This article contains Star Trek: Picard spoilers.
Star Trek: Picard Season 2 Episode 3
If you’ve never seen Star Trek IV: The Voyage Home, it’s maybe hard to imagine it even existing. Unlike many other famous science fiction films, what makes The Voyage Home so absurdly good is that it’s equal parts ridiculous and brilliant. It makes a statement about conservation and ecology but also has a very silly chase scene in which Captain Kirk and Dr. McCoy break Chekov out of a hospital. These days Star Trek: Picard season 2 isn’t playing all the Star Trek time travel tropes for laughs, but, starting with episode 3, “Assimilation,” the series is doing a pretty serious Voyage Home homage in the best way possible.
Star Trek IV: The Voyage Home
The way the latest episode of Picard begins remixing The Voyage Home starts pretty quickly at the top of episode 3. As teased in the previous episode, the La Sirena crew uses the old-slingshot-around-the-sun time travel trick perfected by Kirk and Spock. Although this “cruder method” of time travel originated in the 1967 TOS episode “Tomorrow Is Yesterday,” it was visually made famous by The Voyage Home in 1986. And, just like in The Voyage Home, the crew is in a stolen ship that isn’t really “theirs”; the alternate timeline La Sirena, versus the stolen Klingon-Bird-of-Prey, nicknamed HMS Bounty.
Both stolen time travel ships have technical problems right away, which extends to the transporters. And, then the spotty transporters lead to the away teams getting separated from each other. Dramatically, this results in Rios materializing in mid-air — something Star Trek has teased can happen, but almost never does — and then falling to the pavement and getting seriously injured. In The Voyage Home, Chekov has a similar fall and ends up in a hospital, just like Rios.
But this gets a little more layered when we look at how people treat both Rios and Chekov and the reasons why. In both stories, Rios and Chekov are treated with prejudice and suspicion not because it seems like they’re time travelers, but because of their ethnicity. Chekov is assumed to be a Russian spy, and Rios is targeted by ICE, only because he’s not white. On top of it, Rios does scan as an immigrant without papers.
In another meta-Trek reference, Rios’s predicament is also eerily similar to what happens to Bones in “City on the Edge of Forever,” complete with a humanitarian caretaker. Our new Edith Keeler is a kindly doctor named Teresa (Sol Rodriguez), who is willing to help Rios, regardless of his background. Let’s hope Teresa isn’t destined to die to restore the timeline!
Either way, what Picard is doing with these tropes is smart: When you take the Star Trek people out of their egalitarian future, and drop them in the past, optimism alone won’t actually save them. In The Voyage Home, the prejudice shown toward Chekov is mostly played for laughs, but the message is pretty similar: Earth is always just a few missteps away from turning into the discriminatory “totalitarian nightmare” Jean-Luc and the crew just witnessed in an alternate future. In this way, Picard is doubling-down on some of the themes first broached in “Encounter at Farpoint.”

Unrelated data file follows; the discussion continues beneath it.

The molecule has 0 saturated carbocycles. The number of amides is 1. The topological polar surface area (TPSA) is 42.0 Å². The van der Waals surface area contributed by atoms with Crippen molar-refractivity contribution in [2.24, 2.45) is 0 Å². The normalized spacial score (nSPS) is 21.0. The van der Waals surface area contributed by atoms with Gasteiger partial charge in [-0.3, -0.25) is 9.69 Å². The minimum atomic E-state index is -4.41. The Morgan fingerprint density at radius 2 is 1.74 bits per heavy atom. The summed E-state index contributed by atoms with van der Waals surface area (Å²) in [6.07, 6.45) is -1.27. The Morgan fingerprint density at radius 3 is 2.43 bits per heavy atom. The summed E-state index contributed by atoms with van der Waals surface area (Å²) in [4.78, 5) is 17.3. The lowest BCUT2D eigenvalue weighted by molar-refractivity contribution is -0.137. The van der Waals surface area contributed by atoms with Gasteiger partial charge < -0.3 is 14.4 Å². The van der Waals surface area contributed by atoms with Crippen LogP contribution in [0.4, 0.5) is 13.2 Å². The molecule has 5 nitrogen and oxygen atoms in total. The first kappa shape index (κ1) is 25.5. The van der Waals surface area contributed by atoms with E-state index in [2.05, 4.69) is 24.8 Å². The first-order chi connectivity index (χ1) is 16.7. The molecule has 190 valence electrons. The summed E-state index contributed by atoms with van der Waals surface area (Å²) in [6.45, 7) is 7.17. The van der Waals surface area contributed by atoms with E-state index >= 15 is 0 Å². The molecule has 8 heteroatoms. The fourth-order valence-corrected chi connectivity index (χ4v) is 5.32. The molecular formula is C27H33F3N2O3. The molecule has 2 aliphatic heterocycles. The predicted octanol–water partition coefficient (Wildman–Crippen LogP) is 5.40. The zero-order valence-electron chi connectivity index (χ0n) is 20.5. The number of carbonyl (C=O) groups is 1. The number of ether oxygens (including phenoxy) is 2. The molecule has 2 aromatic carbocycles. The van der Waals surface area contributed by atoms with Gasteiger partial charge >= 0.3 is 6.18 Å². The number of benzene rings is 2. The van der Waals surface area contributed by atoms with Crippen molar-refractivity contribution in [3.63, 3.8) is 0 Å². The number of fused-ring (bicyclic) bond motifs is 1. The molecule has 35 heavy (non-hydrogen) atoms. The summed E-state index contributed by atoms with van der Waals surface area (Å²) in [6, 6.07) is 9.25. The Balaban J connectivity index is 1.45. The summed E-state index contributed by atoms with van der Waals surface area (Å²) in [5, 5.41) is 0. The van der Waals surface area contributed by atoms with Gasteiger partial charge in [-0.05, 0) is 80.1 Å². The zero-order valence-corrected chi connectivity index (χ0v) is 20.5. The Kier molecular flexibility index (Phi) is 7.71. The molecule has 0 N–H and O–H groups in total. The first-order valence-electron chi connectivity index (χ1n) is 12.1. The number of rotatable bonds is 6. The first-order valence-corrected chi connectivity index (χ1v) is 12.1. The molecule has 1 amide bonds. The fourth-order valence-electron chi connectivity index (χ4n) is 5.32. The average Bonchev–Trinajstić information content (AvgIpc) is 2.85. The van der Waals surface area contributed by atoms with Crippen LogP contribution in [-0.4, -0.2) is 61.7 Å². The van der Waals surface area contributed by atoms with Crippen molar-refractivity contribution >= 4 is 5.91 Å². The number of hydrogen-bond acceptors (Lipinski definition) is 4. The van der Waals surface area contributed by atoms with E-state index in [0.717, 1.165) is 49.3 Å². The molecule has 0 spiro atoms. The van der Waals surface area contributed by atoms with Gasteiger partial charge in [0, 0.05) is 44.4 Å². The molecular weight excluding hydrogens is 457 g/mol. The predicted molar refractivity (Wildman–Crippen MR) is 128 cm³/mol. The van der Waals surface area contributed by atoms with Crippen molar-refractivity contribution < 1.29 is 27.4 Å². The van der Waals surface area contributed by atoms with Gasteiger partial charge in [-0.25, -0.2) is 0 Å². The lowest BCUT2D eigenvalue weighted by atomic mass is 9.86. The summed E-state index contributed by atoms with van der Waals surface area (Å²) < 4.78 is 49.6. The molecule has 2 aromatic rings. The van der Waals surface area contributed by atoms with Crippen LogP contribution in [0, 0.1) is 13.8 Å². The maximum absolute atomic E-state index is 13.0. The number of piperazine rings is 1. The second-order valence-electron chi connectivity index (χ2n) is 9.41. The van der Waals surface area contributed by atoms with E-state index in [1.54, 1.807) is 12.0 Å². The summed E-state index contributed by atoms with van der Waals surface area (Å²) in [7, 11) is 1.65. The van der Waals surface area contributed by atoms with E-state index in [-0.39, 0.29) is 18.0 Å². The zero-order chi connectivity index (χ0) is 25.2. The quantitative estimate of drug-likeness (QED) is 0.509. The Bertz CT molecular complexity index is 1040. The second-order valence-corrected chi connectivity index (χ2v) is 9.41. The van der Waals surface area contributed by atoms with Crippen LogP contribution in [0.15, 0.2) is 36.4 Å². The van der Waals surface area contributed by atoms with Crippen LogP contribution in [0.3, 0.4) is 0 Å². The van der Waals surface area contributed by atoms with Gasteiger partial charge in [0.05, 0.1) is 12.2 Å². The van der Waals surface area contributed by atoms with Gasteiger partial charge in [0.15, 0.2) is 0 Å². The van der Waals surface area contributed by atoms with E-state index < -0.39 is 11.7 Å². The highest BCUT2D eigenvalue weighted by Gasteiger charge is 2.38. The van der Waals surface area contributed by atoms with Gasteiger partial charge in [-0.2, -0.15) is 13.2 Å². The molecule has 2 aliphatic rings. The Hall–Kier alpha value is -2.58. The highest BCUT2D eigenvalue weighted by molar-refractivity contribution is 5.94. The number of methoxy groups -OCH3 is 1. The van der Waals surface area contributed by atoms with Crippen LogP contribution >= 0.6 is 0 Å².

From a macro viewpoint like Q’s, the human race has a pretty bad track record. And, in Trek canon, the mid 21st century was possibly the worst moment in human history. In the 1960s and the 1980s, the idea of a terrible world war some time in the 21st century seemed far enough off to be both plausible and avoidable. But, Star Trek: Picard season 2 is confronting the reality of our contemporary world, and weaving it into a Star Trek time travel story, using the structure of The Voyage Home, without actually ripping off that film. As Seven says, “maybe the [terrible] future we saw starts right here.”
Picard season 2 may lack the subtlety of some Treks before it, and as we’re in the thick of the story, it seems a bit hopeless. But, just as Bones says “it’s a miracle these people made it out of the 20th century” in The Voyage Home, Raffi is similarly confused as to how a society can function with “so many contradictions.”
Deep Space Nine and the “Sanctuary District” Connection
Star Trek is often lauded for giving hope and optimism for a better future and a united world. But, because most of Trek takes place in that better future, we tend not to see the work that was required to get humanity to that point.
“Assimilation” also references the Star Trek: Deep Space Nine episodes “Past Tense Parts 1 and 2” because we see Raffi and Seven walking through a “sanctuary district” full of homelessness. This isn’t lingered on very long, but the idea that Raffi and Seven are both kinda unfamiliar with a wealth gap on Earth is jarring. It’s a reminder that the great future forecasted by Star Trek is, in some sad ways, still mostly a dream.
The Voyage Home confronted movie audiences with the reality of what Greenpeace was doing to save endangered species. But, what DS9 did with “Past Tense,” and possibly, what Picard season 2 is doing now, is to confront that sunny Trek optimism with a different endangered species: humanity itself. Jean-Luc, Rios, Raffi, Jurati, and Seven are all trying to save the future, but unlike some other Trek stories, they’re going to have to work for it. What happens now matters just as much as what happens in the future. And maybe that’s a message Star Trek should be sending more often.
Star Trek: Picard streams new episodes on Thursdays on Paramount+.